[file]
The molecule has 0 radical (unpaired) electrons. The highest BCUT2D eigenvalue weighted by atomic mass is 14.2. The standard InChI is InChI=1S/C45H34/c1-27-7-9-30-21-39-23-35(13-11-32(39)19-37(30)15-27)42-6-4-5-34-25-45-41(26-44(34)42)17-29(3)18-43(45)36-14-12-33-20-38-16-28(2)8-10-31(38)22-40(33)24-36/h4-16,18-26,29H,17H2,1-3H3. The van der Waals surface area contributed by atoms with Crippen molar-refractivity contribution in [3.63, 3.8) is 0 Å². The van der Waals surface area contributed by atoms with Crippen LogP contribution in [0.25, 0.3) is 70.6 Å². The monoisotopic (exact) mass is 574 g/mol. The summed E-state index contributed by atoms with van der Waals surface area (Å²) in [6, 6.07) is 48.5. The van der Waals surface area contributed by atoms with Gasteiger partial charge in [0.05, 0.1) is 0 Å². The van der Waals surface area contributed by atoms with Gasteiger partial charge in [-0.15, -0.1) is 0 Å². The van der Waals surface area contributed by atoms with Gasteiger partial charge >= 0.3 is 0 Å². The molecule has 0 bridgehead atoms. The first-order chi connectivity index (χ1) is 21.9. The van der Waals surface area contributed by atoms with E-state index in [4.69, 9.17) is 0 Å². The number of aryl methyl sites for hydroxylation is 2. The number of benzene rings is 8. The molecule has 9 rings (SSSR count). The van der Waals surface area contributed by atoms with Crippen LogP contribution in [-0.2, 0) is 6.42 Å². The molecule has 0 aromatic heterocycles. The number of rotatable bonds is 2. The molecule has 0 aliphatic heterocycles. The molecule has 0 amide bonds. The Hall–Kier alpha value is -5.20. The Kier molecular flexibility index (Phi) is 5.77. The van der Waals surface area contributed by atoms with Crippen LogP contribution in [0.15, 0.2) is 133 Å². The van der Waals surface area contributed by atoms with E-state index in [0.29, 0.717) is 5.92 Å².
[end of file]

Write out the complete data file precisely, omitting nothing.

The molecule has 0 radical (unpaired) electrons. The highest BCUT2D eigenvalue weighted by atomic mass is 14.2. The standard InChI is InChI=1S/C45H34/c1-27-7-9-30-21-39-23-35(13-11-32(39)19-37(30)15-27)42-6-4-5-34-25-45-41(26-44(34)42)17-29(3)18-43(45)36-14-12-33-20-38-16-28(2)8-10-31(38)22-40(33)24-36/h4-16,18-26,29H,17H2,1-3H3. The van der Waals surface area contributed by atoms with Crippen molar-refractivity contribution in [3.63, 3.8) is 0 Å². The van der Waals surface area contributed by atoms with Crippen LogP contribution in [0.25, 0.3) is 70.6 Å². The monoisotopic (exact) mass is 574 g/mol. The summed E-state index contributed by atoms with van der Waals surface area (Å²) in [6, 6.07) is 48.5. The van der Waals surface area contributed by atoms with Gasteiger partial charge in [0.05, 0.1) is 0 Å². The van der Waals surface area contributed by atoms with Gasteiger partial charge in [-0.15, -0.1) is 0 Å². The van der Waals surface area contributed by atoms with Gasteiger partial charge >= 0.3 is 0 Å². The molecule has 0 bridgehead atoms. The first-order chi connectivity index (χ1) is 21.9. The van der Waals surface area contributed by atoms with E-state index in [4.69, 9.17) is 0 Å². The number of aryl methyl sites for hydroxylation is 2. The number of benzene rings is 8. The molecule has 9 rings (SSSR count). The van der Waals surface area contributed by atoms with Crippen LogP contribution in [-0.2, 0) is 6.42 Å². The molecule has 0 aromatic heterocycles. The number of rotatable bonds is 2. The molecule has 0 aliphatic heterocycles. The molecule has 0 amide bonds. The Hall–Kier alpha value is -5.20. The Kier molecular flexibility index (Phi) is 5.77. The van der Waals surface area contributed by atoms with Crippen LogP contribution in [0.15, 0.2) is 133 Å². The van der Waals surface area contributed by atoms with E-state index in [0.29, 0.717) is 5.92 Å².